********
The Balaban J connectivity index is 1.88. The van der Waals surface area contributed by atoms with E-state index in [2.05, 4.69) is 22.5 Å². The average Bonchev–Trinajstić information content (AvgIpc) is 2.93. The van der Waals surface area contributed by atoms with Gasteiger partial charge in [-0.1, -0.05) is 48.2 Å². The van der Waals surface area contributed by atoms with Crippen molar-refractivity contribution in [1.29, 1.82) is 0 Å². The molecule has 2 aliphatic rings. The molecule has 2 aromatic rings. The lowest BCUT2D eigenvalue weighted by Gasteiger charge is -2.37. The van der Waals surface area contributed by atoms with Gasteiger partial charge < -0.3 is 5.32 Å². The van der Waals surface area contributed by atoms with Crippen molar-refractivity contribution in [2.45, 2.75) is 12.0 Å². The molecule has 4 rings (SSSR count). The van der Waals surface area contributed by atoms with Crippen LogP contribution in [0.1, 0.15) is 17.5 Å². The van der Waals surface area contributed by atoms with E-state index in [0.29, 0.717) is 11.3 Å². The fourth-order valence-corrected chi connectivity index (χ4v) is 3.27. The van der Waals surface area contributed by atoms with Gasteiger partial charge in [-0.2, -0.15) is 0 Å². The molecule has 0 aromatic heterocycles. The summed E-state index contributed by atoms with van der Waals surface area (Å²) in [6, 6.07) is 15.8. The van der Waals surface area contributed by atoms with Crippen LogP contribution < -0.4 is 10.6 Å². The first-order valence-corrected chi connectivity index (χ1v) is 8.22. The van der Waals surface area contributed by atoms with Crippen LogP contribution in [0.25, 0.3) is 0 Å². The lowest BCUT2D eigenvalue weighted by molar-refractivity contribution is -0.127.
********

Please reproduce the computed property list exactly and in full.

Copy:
The Balaban J connectivity index is 1.88. The van der Waals surface area contributed by atoms with E-state index in [2.05, 4.69) is 22.5 Å². The average Bonchev–Trinajstić information content (AvgIpc) is 2.93. The van der Waals surface area contributed by atoms with Gasteiger partial charge in [-0.1, -0.05) is 48.2 Å². The van der Waals surface area contributed by atoms with Crippen molar-refractivity contribution in [1.29, 1.82) is 0 Å². The molecule has 2 aliphatic rings. The molecule has 2 aromatic rings. The lowest BCUT2D eigenvalue weighted by Gasteiger charge is -2.37. The van der Waals surface area contributed by atoms with Gasteiger partial charge < -0.3 is 5.32 Å². The van der Waals surface area contributed by atoms with Crippen molar-refractivity contribution in [2.45, 2.75) is 12.0 Å². The molecule has 4 rings (SSSR count). The van der Waals surface area contributed by atoms with Crippen LogP contribution in [0.1, 0.15) is 17.5 Å². The van der Waals surface area contributed by atoms with E-state index in [0.29, 0.717) is 11.3 Å². The fourth-order valence-corrected chi connectivity index (χ4v) is 3.27. The van der Waals surface area contributed by atoms with Gasteiger partial charge in [-0.2, -0.15) is 0 Å². The molecule has 0 aromatic heterocycles. The summed E-state index contributed by atoms with van der Waals surface area (Å²) in [6, 6.07) is 15.8. The van der Waals surface area contributed by atoms with Crippen LogP contribution < -0.4 is 10.6 Å². The first-order valence-corrected chi connectivity index (χ1v) is 8.22. The van der Waals surface area contributed by atoms with Crippen LogP contribution in [0.25, 0.3) is 0 Å². The lowest BCUT2D eigenvalue weighted by molar-refractivity contribution is -0.127.